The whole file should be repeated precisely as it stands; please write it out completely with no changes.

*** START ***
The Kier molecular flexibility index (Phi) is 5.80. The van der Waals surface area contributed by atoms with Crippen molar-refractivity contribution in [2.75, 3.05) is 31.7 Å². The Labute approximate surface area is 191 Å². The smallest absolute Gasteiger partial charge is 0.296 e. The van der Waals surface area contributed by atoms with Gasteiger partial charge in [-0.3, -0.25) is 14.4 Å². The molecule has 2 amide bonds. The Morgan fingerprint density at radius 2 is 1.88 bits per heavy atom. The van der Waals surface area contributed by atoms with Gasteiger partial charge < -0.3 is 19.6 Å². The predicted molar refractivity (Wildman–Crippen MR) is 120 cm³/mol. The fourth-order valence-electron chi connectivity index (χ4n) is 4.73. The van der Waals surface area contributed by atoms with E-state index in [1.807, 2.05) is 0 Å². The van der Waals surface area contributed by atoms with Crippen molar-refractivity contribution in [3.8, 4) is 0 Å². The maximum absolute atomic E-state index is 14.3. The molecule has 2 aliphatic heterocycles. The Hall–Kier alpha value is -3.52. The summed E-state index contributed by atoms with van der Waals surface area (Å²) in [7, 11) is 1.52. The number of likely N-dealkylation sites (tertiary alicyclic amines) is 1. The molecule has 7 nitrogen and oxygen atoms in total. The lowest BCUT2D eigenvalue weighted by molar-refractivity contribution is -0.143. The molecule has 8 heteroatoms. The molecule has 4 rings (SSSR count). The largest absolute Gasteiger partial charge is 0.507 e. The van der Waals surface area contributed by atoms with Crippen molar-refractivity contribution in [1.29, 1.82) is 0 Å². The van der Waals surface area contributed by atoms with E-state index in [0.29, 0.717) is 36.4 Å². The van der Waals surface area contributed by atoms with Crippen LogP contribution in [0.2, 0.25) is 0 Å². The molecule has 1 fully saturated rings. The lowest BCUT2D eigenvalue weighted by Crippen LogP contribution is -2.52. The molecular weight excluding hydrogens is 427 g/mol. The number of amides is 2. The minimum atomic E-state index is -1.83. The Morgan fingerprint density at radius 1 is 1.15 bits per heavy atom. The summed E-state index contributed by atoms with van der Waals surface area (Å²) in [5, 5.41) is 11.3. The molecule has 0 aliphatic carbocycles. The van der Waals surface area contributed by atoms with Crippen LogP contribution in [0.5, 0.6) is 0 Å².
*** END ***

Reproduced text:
The Kier molecular flexibility index (Phi) is 5.80. The van der Waals surface area contributed by atoms with Crippen molar-refractivity contribution in [2.75, 3.05) is 31.7 Å². The Labute approximate surface area is 191 Å². The smallest absolute Gasteiger partial charge is 0.296 e. The van der Waals surface area contributed by atoms with Gasteiger partial charge in [-0.3, -0.25) is 14.4 Å². The molecule has 2 amide bonds. The Morgan fingerprint density at radius 2 is 1.88 bits per heavy atom. The van der Waals surface area contributed by atoms with Gasteiger partial charge < -0.3 is 19.6 Å². The predicted molar refractivity (Wildman–Crippen MR) is 120 cm³/mol. The fourth-order valence-electron chi connectivity index (χ4n) is 4.73. The van der Waals surface area contributed by atoms with E-state index in [1.807, 2.05) is 0 Å². The van der Waals surface area contributed by atoms with Crippen molar-refractivity contribution in [3.8, 4) is 0 Å². The maximum absolute atomic E-state index is 14.3. The molecule has 2 aliphatic heterocycles. The Hall–Kier alpha value is -3.52. The summed E-state index contributed by atoms with van der Waals surface area (Å²) in [7, 11) is 1.52. The number of likely N-dealkylation sites (tertiary alicyclic amines) is 1. The molecule has 7 nitrogen and oxygen atoms in total. The lowest BCUT2D eigenvalue weighted by molar-refractivity contribution is -0.143. The molecule has 8 heteroatoms. The molecule has 4 rings (SSSR count). The largest absolute Gasteiger partial charge is 0.507 e. The van der Waals surface area contributed by atoms with Crippen molar-refractivity contribution in [1.29, 1.82) is 0 Å². The van der Waals surface area contributed by atoms with E-state index in [0.29, 0.717) is 36.4 Å². The van der Waals surface area contributed by atoms with Crippen LogP contribution in [0.2, 0.25) is 0 Å². The molecule has 1 fully saturated rings. The lowest BCUT2D eigenvalue weighted by Crippen LogP contribution is -2.52. The molecular weight excluding hydrogens is 427 g/mol. The number of amides is 2. The minimum atomic E-state index is -1.83. The Morgan fingerprint density at radius 1 is 1.15 bits per heavy atom. The summed E-state index contributed by atoms with van der Waals surface area (Å²) in [5, 5.41) is 11.3. The molecule has 0 aliphatic carbocycles. The van der Waals surface area contributed by atoms with Crippen LogP contribution in [0.5, 0.6) is 0 Å².